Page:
The fact is, apart from your aerodrome, it is unlikely that you will find windsocks conveniently placed on your route, nor will every area be covered by ATIS reports, so how do you determine wind direction? More importantly, apart from take-offs and landings (where we normally have access to wind information), why do we need to pay attention to wind direction and speed during our flights?

If you read our previous article on downdrafts, then you will have realised that not being aware of wind direction and speed over rough or mountainous terrain can put you in more than a spot of bother. On the other hand, knowing where the wind is coming from can really help you should you need to land on a remote bush strip, or in the case of a precautionary or forced landing. Similarly, catching a tailwind will get you there quicker should a call of nature be pressing.

Every instructor seems to have an arsenal of suggestions of how to determine wind direction, and I think all of these have their merits depending on where you are flying:

Dust generated over ploughed fields or desert terrain provides an adequate indicator, should the terrain be dry enough. Dust trails are usually dependent on a mechanical disturbance, wind speed and the size of the particles. Larger particles require a stronger force to ‘lift’ them, but due to their weight will normally settle closer to the source. The further from the source you go, the lighter the particles. Therefore, the longer the ‘dust trail’ the stronger the wind, as the wind is able to carry the weight of particles for a longer distance.
Smoke is not guaranteed as a wind indicator, but in areas such as the Highveld in the Winter months, these are pretty common. The more the smoke trail leans into a certain direction, and the longer it is, the stronger the wind.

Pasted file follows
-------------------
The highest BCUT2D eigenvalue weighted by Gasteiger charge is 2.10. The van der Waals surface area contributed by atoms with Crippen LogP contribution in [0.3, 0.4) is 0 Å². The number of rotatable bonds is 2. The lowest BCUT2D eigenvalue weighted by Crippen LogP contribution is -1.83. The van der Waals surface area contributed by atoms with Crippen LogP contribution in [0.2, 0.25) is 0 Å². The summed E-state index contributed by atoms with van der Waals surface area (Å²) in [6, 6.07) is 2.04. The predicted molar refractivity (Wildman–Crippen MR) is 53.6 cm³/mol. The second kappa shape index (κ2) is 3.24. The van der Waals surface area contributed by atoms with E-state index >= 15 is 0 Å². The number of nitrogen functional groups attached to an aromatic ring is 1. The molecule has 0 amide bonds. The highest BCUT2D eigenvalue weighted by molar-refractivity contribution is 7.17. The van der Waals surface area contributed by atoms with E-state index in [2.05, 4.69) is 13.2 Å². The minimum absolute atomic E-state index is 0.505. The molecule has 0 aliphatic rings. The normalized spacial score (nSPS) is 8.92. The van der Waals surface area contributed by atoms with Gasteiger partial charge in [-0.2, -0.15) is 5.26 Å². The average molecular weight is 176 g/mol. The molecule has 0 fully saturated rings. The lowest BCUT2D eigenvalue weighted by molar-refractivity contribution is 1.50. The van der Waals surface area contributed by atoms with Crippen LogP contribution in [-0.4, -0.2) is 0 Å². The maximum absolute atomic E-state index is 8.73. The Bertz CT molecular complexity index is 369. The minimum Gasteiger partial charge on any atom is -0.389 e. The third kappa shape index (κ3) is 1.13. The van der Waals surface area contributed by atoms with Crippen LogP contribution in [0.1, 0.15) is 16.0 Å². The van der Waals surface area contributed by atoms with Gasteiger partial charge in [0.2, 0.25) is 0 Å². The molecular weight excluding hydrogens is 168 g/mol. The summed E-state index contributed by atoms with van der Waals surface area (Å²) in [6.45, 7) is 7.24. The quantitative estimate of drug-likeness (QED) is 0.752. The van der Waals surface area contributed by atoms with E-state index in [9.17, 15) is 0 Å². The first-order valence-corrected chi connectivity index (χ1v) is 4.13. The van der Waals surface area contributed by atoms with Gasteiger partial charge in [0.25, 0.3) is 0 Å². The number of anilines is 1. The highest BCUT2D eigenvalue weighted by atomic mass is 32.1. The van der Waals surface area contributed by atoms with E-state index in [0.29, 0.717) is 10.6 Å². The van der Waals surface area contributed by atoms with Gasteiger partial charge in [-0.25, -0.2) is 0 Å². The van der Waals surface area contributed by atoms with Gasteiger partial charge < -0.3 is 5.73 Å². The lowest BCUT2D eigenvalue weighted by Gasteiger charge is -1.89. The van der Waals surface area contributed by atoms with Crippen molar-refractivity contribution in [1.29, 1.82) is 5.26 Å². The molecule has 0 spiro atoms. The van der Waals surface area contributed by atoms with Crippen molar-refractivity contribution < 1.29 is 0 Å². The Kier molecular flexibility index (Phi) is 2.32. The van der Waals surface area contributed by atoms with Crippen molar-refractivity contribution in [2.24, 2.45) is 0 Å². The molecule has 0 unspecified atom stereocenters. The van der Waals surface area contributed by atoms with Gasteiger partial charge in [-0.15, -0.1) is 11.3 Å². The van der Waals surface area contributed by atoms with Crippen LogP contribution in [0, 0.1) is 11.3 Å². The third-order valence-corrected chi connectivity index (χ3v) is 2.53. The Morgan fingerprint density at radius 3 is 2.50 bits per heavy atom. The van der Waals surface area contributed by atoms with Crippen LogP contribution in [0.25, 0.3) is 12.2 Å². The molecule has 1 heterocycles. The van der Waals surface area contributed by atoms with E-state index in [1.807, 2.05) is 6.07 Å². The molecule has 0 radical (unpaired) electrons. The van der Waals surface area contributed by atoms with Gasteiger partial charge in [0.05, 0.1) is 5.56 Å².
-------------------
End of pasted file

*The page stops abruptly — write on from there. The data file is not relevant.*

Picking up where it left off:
Obviously this is not going to help if you are in the desert, but waves on water are a pretty good indicator of wind direction and speed. Waves generally run perpendicular to the direction of the wind, in other words, the wind is at 90 degrees to the wave line. The size and character of the waves also indicates wind speed. If the wavelets are small you can probably expect the wind to be around 5kts. If you are seeing ‘white caps’ on the waves, be it on a dam or the ocean, then the wind speed is closer to 15kts.
Your direction indicator (DI) is also a very useful instrument in determining wind direction. Pick an object or aiming point in the distance, take a note of the heading indication on your DI. Maintaining straight and level, with your aircraft in trim, keep flying towards the object. If you check your heading, you will notice that you have drifted off the original heading while still aiming for the same object. If you have drifted to the right, then the wind is coming from the left, and the opposite if you have drifted to the left. If your aircraft has a groundspeed indicator, then you can also determine if the wind is coming from the front or the rear – a higher groundspeed than indicated airspeed, shows that the wind is coming from the rear. In the case of an emergency, if you know the wind is right, then aim for the average on the right, so essentially, 90 degrees from your drifted heading.
Practising these techniques during a flight will not only improve your situational awareness, but will also improve your reaction time in the case of an emergency.

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